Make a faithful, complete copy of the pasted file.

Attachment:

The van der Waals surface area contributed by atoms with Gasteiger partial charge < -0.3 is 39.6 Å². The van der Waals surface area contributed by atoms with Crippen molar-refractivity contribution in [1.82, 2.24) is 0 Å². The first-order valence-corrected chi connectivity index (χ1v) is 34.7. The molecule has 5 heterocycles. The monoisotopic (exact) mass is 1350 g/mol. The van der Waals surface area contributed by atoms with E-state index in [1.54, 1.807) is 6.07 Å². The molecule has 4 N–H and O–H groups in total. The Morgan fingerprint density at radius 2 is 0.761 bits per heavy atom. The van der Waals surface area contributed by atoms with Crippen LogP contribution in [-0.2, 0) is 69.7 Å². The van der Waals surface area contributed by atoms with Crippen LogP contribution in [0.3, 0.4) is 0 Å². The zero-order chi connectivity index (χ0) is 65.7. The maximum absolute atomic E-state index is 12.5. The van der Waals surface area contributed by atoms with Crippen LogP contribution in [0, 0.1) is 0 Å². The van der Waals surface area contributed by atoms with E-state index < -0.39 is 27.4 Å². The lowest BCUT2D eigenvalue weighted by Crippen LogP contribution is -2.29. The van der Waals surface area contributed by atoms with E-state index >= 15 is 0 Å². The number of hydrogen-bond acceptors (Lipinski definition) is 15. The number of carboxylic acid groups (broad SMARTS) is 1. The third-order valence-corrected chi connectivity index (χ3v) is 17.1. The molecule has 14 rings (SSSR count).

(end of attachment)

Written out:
The van der Waals surface area contributed by atoms with Gasteiger partial charge < -0.3 is 39.6 Å². The van der Waals surface area contributed by atoms with Crippen molar-refractivity contribution in [1.82, 2.24) is 0 Å². The first-order valence-corrected chi connectivity index (χ1v) is 34.7. The molecule has 5 heterocycles. The monoisotopic (exact) mass is 1350 g/mol. The van der Waals surface area contributed by atoms with E-state index in [1.54, 1.807) is 6.07 Å². The molecule has 4 N–H and O–H groups in total. The Morgan fingerprint density at radius 2 is 0.761 bits per heavy atom. The van der Waals surface area contributed by atoms with Crippen LogP contribution in [-0.2, 0) is 69.7 Å². The van der Waals surface area contributed by atoms with Crippen LogP contribution in [0.3, 0.4) is 0 Å². The zero-order chi connectivity index (χ0) is 65.7. The maximum absolute atomic E-state index is 12.5. The van der Waals surface area contributed by atoms with Crippen LogP contribution in [0, 0.1) is 0 Å². The van der Waals surface area contributed by atoms with E-state index < -0.39 is 27.4 Å². The lowest BCUT2D eigenvalue weighted by Crippen LogP contribution is -2.29. The van der Waals surface area contributed by atoms with E-state index >= 15 is 0 Å². The number of hydrogen-bond acceptors (Lipinski definition) is 15. The number of carboxylic acid groups (broad SMARTS) is 1. The third-order valence-corrected chi connectivity index (χ3v) is 17.1. The molecule has 14 rings (SSSR count).